Accelerating student achievement
Five years ago, The Rapides Foundation asked all nine school districts in its service area to begin working more closely than ever. It was a bold step. The Foundation had a new approach to improving education in Central Louisiana, but it would not work without district participation. The Foundation was already working with individual schools in literacy and math. Since 1999 it had been providing training and tools so teachers could improve their skills to advance student achievement.
The Foundation purposefully started small to gain trust and build relationships inthe educational communities. But to make the most impact, the work needed to move system-wide. As a result, the Foundation dedicated $10 million over the next five years for its new Systemic Initiative in Education (SIE). Districts began receiving their grants in the fall of 2004.
Work moves to district level
“We were ready to take the next logical step, to expand the Foundation’s scope and work directly with the school districts,” Foundation President and CEO Joe Rosier said. “They are at the heart of any meaningful educational reform if it’s to be sustained over the long term.”
With the shift from school- to districtlevel funding, one constant remained. It was the Foundation’s belief that professional development is the key to educational success.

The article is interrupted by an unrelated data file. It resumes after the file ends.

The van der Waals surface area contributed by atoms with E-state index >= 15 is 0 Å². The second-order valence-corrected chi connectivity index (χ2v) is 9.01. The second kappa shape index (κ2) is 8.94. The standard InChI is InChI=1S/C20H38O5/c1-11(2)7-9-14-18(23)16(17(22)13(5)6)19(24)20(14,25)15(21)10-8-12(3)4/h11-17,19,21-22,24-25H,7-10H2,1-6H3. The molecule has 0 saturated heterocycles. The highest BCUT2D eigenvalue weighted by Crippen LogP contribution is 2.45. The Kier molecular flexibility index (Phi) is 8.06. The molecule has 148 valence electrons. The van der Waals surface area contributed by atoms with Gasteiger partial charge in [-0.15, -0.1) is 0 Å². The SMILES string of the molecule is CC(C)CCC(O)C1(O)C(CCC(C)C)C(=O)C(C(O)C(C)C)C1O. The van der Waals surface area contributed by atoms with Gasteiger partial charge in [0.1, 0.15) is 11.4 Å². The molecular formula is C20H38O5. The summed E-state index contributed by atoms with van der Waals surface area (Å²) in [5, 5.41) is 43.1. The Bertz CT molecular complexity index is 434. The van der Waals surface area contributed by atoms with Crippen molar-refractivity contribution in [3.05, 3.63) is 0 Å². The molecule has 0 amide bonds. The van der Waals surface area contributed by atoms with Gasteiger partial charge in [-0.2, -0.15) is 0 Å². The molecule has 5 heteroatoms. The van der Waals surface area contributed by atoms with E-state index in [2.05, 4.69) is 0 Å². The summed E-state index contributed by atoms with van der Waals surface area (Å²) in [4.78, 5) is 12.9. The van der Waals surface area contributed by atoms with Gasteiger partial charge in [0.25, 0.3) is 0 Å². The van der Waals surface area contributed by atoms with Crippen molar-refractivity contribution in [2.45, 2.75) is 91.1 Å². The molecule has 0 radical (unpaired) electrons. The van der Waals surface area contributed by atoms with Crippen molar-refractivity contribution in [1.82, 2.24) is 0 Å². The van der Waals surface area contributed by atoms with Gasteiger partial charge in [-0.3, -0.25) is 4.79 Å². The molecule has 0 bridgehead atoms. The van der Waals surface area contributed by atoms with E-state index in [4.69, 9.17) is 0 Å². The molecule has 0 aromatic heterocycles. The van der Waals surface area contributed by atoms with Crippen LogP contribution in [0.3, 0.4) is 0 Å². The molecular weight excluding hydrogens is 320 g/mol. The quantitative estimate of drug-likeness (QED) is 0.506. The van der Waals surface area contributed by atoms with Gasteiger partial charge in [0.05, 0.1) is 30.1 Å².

Districts were required to make this a top priority. “Studies confirm that the quality of teaching is the most important school-based factor that influences student achievement” Rosier said.
The SIE grants focused on math and literacy with each district customizing its own plans tailored to its needs. The plans ranged from enhancing math and literacy content to providing training for highly skilled educators to mentor less-experienced teachers. Many districts established Professional Learning Communities, where teams of teachers at the school and district level led instructional improvement.
Each district was assigned a designated educational leader to help coordinate the SIE efforts and ensure that grant dollars were maximized. Marguerita Krause, the district coordinator for Catahoula Parish, said the transition from school- to district-level grants was seamless, thanks to the Foundation’s extensive groundwork leading up to the Systemic Initiative.
“The focus of our effort has been on increasing student performance in math and language arts through focused instruction and improved leadership skills. We had already begun that work through the Foundation’s individual grants to schools, so this was a natural transition,” Krause said.